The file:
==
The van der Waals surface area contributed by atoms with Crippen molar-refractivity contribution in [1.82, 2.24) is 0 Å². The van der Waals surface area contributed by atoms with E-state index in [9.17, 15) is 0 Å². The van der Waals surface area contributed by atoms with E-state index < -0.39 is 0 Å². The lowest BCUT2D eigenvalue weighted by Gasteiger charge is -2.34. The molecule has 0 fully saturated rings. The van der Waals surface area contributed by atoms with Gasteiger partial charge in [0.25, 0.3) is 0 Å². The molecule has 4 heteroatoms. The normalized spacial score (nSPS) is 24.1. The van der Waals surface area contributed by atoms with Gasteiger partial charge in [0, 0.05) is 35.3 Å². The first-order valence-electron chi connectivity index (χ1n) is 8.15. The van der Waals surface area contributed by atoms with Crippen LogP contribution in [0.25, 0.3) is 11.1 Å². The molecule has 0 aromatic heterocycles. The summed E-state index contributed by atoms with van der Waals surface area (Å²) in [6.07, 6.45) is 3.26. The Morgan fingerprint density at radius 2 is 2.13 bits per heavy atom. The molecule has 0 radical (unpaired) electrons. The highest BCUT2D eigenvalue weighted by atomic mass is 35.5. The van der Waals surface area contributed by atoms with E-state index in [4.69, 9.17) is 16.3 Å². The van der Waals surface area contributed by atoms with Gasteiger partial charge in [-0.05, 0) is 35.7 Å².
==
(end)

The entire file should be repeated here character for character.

The van der Waals surface area contributed by atoms with Crippen molar-refractivity contribution in [1.82, 2.24) is 0 Å². The van der Waals surface area contributed by atoms with E-state index in [9.17, 15) is 0 Å². The van der Waals surface area contributed by atoms with E-state index < -0.39 is 0 Å². The lowest BCUT2D eigenvalue weighted by Gasteiger charge is -2.34. The molecule has 0 fully saturated rings. The van der Waals surface area contributed by atoms with Gasteiger partial charge in [0.25, 0.3) is 0 Å². The molecule has 4 heteroatoms. The normalized spacial score (nSPS) is 24.1. The van der Waals surface area contributed by atoms with Gasteiger partial charge in [0, 0.05) is 35.3 Å². The first-order valence-electron chi connectivity index (χ1n) is 8.15. The van der Waals surface area contributed by atoms with Crippen LogP contribution in [0.25, 0.3) is 11.1 Å². The molecule has 0 aromatic heterocycles. The summed E-state index contributed by atoms with van der Waals surface area (Å²) in [6.07, 6.45) is 3.26. The Morgan fingerprint density at radius 2 is 2.13 bits per heavy atom. The molecule has 0 radical (unpaired) electrons. The highest BCUT2D eigenvalue weighted by atomic mass is 35.5. The van der Waals surface area contributed by atoms with E-state index in [4.69, 9.17) is 16.3 Å². The van der Waals surface area contributed by atoms with Gasteiger partial charge in [-0.05, 0) is 35.7 Å².